Author: Sarah Churchwell, 2013.
Genre: Non-Fiction. True Crime. Social History. Biography. Literary Studies.
Other Details: Hardback. 438 pages.
A fascinating look at the autumn of 1922, when F. Scott Fitzgerald and Zelda returned to New York and the seeds for 'The Great Gatsby'. Since its publication in 1925, 'The Great Gatsby' has become one of the world's best-loved books. 'Careless People' tells the true story behind F. Scott Fitzgerald's masterpiece, exploring in newly rich detail its relation to the extravagant, scandalous, and chaotic world in which the author lived. With wit and insight, Sarah Churchwell traces the genesis of a masterpiece, mapping where fiction comes from, and how it takes shape in the mind of a genius. 'Careless People' tells the extraordinary tale of how F. Scott Fitzgerald created a classic and in the process discovered modern America. - synopsis from UK publisher's website.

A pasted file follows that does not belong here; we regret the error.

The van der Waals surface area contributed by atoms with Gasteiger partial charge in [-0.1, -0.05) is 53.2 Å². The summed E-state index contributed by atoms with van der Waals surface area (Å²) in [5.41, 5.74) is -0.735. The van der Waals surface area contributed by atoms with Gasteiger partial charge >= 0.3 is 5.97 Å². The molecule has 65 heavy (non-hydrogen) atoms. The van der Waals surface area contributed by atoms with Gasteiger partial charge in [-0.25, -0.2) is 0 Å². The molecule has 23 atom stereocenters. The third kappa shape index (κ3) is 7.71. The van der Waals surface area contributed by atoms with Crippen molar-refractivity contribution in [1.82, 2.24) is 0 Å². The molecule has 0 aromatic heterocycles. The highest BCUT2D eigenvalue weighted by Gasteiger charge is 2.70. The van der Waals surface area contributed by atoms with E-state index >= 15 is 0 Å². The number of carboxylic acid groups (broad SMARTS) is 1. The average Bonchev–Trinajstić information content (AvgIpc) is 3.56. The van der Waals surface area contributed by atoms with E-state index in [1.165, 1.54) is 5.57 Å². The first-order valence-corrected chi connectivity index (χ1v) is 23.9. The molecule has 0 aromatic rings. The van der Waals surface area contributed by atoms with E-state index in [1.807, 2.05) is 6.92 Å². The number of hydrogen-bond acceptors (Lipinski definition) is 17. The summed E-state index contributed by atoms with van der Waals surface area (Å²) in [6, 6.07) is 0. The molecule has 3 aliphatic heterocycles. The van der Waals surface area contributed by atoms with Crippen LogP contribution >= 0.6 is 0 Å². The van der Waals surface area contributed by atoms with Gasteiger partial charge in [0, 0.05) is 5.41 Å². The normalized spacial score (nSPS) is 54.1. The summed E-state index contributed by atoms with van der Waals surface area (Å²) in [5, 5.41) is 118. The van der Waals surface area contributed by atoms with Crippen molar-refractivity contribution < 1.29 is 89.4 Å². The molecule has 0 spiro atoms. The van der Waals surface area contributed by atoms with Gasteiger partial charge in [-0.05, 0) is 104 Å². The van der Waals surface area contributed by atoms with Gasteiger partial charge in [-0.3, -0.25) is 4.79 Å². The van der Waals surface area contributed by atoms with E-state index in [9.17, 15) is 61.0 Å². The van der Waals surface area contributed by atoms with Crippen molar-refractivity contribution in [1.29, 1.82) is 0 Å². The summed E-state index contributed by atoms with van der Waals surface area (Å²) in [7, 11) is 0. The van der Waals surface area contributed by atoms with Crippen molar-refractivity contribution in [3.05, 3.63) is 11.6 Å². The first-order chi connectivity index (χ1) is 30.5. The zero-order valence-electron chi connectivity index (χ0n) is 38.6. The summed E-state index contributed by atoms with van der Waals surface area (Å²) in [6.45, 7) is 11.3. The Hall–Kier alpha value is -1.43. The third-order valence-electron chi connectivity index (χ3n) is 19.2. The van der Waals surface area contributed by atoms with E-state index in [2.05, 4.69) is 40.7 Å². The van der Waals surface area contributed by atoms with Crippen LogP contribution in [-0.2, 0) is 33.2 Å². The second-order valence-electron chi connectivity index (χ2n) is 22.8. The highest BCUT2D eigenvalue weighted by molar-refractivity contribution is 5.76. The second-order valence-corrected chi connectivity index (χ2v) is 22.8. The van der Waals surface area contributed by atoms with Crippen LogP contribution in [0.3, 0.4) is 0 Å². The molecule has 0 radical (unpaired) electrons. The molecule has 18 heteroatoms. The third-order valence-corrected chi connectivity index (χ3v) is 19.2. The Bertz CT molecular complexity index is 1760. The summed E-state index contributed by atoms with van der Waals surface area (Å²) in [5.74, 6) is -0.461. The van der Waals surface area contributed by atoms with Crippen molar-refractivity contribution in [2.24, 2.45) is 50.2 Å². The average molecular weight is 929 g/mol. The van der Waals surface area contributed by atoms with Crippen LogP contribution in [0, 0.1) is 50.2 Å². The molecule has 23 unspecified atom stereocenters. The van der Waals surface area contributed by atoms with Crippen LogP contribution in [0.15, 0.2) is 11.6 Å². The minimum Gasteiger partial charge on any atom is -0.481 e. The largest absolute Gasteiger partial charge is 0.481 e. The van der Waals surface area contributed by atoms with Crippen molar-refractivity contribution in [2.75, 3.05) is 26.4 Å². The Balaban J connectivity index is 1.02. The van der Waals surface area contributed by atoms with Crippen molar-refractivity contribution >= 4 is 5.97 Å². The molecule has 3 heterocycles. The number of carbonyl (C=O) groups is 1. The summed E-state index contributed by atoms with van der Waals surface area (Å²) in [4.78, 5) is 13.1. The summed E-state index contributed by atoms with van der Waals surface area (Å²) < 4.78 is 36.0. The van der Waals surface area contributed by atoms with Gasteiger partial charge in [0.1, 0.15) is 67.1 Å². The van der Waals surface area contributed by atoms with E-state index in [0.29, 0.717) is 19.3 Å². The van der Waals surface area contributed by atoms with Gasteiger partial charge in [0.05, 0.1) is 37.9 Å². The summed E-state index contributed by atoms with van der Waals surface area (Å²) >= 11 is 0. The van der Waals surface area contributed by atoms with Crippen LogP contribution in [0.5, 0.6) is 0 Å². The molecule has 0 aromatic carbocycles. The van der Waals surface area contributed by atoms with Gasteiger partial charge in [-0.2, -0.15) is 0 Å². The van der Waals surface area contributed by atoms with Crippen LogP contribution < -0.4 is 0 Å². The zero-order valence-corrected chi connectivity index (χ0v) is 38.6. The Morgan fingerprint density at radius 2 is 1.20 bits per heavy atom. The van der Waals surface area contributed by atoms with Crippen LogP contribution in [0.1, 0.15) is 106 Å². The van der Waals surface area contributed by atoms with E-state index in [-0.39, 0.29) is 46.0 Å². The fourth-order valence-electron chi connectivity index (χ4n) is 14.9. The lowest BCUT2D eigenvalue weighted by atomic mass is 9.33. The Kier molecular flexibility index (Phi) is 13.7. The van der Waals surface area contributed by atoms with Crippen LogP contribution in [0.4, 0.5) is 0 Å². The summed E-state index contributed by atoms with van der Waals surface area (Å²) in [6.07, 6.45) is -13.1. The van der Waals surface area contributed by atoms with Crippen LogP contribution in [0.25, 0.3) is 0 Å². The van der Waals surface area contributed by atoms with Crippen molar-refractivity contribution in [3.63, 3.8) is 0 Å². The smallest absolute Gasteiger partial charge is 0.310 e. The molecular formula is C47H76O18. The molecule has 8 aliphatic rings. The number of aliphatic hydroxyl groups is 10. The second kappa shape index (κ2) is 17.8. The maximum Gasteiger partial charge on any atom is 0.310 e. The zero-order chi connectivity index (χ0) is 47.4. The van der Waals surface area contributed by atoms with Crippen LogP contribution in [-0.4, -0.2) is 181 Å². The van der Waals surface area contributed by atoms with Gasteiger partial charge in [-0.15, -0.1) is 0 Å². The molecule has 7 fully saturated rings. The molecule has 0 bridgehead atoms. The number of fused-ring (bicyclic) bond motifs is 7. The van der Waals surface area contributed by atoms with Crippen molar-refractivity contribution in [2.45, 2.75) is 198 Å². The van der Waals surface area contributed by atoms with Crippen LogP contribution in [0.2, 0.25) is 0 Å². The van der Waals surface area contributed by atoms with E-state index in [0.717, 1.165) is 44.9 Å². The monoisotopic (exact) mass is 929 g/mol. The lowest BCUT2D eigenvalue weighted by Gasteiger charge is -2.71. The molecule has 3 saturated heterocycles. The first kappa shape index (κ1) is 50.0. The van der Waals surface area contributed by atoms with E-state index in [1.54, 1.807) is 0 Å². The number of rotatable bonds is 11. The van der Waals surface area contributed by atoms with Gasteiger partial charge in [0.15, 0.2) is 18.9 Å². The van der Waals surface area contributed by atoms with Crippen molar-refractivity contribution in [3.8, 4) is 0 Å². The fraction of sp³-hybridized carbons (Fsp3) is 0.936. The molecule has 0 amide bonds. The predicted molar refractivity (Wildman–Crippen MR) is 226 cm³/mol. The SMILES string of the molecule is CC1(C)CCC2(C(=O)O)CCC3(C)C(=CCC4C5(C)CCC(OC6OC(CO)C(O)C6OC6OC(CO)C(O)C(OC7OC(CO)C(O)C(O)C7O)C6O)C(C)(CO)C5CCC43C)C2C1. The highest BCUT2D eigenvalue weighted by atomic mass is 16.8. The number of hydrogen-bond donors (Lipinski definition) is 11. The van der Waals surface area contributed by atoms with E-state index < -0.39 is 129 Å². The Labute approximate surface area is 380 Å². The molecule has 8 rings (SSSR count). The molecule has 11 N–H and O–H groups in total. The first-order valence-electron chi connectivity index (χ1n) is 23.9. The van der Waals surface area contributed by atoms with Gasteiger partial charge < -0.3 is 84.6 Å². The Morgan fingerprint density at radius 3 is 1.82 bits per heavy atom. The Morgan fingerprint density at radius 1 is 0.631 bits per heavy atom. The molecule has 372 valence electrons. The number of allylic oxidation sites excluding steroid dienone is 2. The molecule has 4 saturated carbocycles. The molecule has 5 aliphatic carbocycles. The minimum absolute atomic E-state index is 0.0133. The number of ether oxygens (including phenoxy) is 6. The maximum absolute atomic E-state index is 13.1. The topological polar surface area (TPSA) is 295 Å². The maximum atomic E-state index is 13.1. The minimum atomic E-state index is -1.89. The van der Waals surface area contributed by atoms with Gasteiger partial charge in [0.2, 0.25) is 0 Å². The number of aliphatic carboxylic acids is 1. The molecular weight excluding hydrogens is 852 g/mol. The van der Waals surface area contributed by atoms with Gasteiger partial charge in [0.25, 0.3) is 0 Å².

Not long before he died F. Scott Fitzgerald scrawled a list of sources for each of Gatsby's nine chapters. Churchwell uses this list as a template for her own nine chapters. The book proved an interesting combination of a social history of the 1920s, true crime in the form of a sensational 1922 double murder that may have influenced Fitzgerald, a biography of Scott and Zelda Fitzgerald and finally a summary of the literary scholarship that examines the genesis and structure of The Great Gatsby. It is quite amazing to read that when he died Fitzgerald was mainly forgotten and yet now is heralded as one of the 20th Century's greatest writers and The Great Gatsby, a modern classic.
Overall, I found this an informative work of non-fiction. I felt that Churchwell struck a good balance between popular non-fiction in the vein of Kate Summerscale and a scholarly work. For those interested a comprehensive bibliography of sources and notes are included. Her picture of the Roaring 20s and the culture of excess that surrounded the Fitzgeralds was very vivid.
I loved the cover art for this book. It was based on a 1925 suggested book plate for F. Scott Fitzgerald made by Herb Roth and published in The New Yorker. Fitzgerald pasted a copy of the image into the front inside cover of the scrapbook he created for The Great Gatsby.